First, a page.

Converge Gallery presents “Zeitgeist” a showcase of the accepted works for its second annual juried exhibition for 2017. This year’s exhibition features artists from 17 different states and three countries in a variety of mediums including sculpture, painting, printmaking, photography, sound, mixed media, and more.

“Zeitgeist” is defined as being, “the general beliefs, ideas, and spirit of a time and place.” In recent years people have experienced so many abrupt and unremitting changes to the environment, social media, music, politics, social interaction, technology, etc. This exhibition will explore these beliefs and ideas in order to shed light on, not only the ever-changing world, but a similar place and time from many different perspectives.

Jurors rated each artist in the following categories: Style, Artistic Integrity, First Impression, Creativity, Originality, Inventiveness, Communication, Content, Design, Composition, Quality, Control of Medium, and creativity.

Jurors for the exhibition include Penny Lutz – Director of The Gallery at Penn College; Richard Rinehart – Director of the Samek Art Museum; Dan Olivetti – Director of the Lore Degenstein Gallery at Susquehanna University; and Brice Brown – Curator at the Milton Art Bank.

At the opening, awards were given out at for 1st, 2nd, and 3rd prize. Award winners include First Prize – Frank Locke (New York, NY) “Even Though I Could”; Second Prize – Timothy Miller a.k.a. Clockworkbox ( Lewisburg, PA) “#breadandcircus #americandream #syria”; Third Prize – William Evertson (East Hampton, CT) “Fukushima” .

Four Honorable Mentions were presented to Brian Spies (Williamsport, PA), Wanda Riley (Catawissa, PA), Brook Jana (Waverly, PA), & Chuck Fong (State College, PA).

All entries that are not selected for the exhibition will be displayed as part on an online exhibition at www.convergegallery.com/zeitgeist.
Zeitgeist will be on display from Friday, June 2nd, through Saturday, July 15th, 2017.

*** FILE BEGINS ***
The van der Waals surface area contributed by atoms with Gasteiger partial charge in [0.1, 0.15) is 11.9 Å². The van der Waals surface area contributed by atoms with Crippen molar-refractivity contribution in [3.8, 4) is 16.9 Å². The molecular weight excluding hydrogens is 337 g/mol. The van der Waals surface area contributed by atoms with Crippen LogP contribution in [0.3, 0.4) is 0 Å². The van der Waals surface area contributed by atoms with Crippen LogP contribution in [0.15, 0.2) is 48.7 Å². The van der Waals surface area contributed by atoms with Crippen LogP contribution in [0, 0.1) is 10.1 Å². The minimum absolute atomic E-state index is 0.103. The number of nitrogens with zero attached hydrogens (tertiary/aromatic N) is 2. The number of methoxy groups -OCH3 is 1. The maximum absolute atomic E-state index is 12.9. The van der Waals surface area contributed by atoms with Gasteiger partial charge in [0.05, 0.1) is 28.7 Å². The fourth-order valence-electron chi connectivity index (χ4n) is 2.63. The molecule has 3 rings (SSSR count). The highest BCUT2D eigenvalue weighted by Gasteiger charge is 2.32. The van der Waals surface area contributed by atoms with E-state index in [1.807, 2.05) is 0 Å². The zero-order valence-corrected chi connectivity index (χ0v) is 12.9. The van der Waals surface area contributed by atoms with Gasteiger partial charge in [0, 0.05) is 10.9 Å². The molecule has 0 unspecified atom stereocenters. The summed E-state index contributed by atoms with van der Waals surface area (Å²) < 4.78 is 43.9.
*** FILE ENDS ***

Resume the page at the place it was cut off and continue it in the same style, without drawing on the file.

On Jurying Zeitgeist

Merriam-Webster defines Zeitgeist as ‘the general intellectual, moral, and cultural climate of an era.”

We, the jurors of this exhibition, sat down and completed the task of comparing and selecting among the many talented artists who submitted to the open call. After we juried a selection of strong works that would have made a fine showing, we began to reflect more deeply on what it means to curate a show called Zeitgeist, or even to curate the Zeitgeist itself. If the Zeitgeist is the “general intellectual, moral, and cultural climate of an era,” then what actual parameters does one use to curate not only a set of artworks that address our current times as a subject, but a set of works that constitute our times by definition as contemporary cultural expressions. It felt somewhat off the mark to apply primarily aesthetic evaluative criteria to the question of what constitutes a legitimate cultural response and representation of our times.

We concluded, after much debate, this is fundamentally not an aesthetic question. Accordingly, we adjusted our curatorial criteria to address the question of how this moment in our cultural history would manifest and be understood as the Zeitgeist. The clear answer is it would not be selective or exclusive; it would instead be diverse, multi-faceted, inclusive, messy, and, of course, timely.

For this reason, we concluded it would be more honest to the theme and purpose of this project to include not some, but all of the artists, all of whom––by the mere fact of being engaged with making art works in this historical moment––are the Zeitgeist.


  • July 15th: Exhibition ends
  • July 18th: Starting date for return of works
  • October 15th, Deadline to pick up works